Having left “Beardy” behind, we reached Fort Carlton, where I found, on the face of a brae, the lonely grave of my shipmate from Bernera, who had shared my first shipboard prank in climbing the rigging of the Prince of Wales on our outward journey in 1859. When my train of five horses, with four carts and a buggy, had crossed the river, we camped on its north bank. The weather was beautiful, and the days pleasantly warm. The nights, however, were beginning to be very keen, and the lakes were already covered with their first thin coating of ice. That night, like Nebuchadnezzar of old, I was troubled with restless dreams, the result of long, sorrowful musings beside my old companion’s grave, and “my sleep brake from me.” I jumped up hastily and went out. As there was no process of undressing on retiring, all trouble of dressing was also saved. I walked back and forward on the level prairie, shaking oft- the effect of the evil dreams. When about a quarter of a mile east of the camp a huge, shaggy animal of great length of body, but with very short legs, appeared over the bank. I was unarmed, and totally unprepared for any such emergency, and was therefore glad to retreat as gracefully as might be possible, keeping my face to the foe, and backing out of his august presence. But suddenly I heard a low, stilled roar behind me, and turning my head in terror, I beheld another monster, as large as the first, right between me and the camp. There was no time to deliberate. I jumped the high sandbank, and made for the water’s edge, knocking against tree trunks and boulders in my flight, for I had discovered that my visitors were an old pair of grizzly bears.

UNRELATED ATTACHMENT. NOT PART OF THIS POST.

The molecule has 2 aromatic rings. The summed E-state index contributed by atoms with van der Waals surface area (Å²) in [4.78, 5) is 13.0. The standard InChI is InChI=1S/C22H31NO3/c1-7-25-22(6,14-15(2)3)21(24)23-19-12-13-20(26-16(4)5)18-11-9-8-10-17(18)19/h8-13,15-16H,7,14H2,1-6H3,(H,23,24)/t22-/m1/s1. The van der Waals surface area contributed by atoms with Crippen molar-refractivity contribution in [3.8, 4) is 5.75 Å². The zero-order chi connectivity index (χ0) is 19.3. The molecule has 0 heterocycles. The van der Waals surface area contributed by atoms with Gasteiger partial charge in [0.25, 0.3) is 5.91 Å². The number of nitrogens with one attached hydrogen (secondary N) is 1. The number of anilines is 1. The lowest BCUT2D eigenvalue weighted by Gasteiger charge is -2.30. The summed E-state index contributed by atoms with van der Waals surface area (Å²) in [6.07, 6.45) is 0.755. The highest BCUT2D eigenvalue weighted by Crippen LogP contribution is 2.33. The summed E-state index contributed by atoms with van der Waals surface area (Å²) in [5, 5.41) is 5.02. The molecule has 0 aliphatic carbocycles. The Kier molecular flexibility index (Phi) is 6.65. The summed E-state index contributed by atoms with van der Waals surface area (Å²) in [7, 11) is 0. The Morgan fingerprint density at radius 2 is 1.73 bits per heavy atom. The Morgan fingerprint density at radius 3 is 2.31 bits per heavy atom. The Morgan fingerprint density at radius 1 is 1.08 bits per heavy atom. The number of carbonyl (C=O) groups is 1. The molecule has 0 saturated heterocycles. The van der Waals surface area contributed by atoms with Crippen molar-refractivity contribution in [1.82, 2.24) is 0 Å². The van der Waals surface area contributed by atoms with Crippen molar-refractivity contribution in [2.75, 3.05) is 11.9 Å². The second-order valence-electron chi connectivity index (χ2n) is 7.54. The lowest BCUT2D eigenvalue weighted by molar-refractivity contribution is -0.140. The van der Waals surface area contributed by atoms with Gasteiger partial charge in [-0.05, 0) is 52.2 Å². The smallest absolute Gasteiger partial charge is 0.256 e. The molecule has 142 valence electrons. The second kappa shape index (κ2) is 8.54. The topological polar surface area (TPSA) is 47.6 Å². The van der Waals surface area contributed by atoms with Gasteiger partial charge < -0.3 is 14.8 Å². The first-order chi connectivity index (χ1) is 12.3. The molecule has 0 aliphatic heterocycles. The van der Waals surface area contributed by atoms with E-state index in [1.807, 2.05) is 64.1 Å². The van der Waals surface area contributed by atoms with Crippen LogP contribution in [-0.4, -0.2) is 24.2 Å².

So much for evil dreams ! My only thought, as I hastily stripped for the plunge into the cold Saskatchewan and the swim to the fort side of the river was—would they follow? 1 was exhausted after my run, and I stood hesitating, unclothed, in the keen air of dawn, waiting for the next move of my enemies. Bears are not particularly shrewd as beasts of the field go, and are often content to get a man’s clothes and tear them to bits, apparently quite unconscious that they are not slaying their enemy in doing so. So I left my outer presentment on the bank, and stood ready to plunge if they appeared. It was a long and a chilly wait, but with the first signs of sunrise I took heart, dressed, and returned to camp for my rifle and set forth for the spot where I had first encountered my foes. But nothing could be seen except the prints of their huge feet travelling northwards. Moral, never go out unarmed. A fine text for a sermon in the old days at home! The wise virgin has oil in her lamp—and the wise hunter his gun on his shoulder.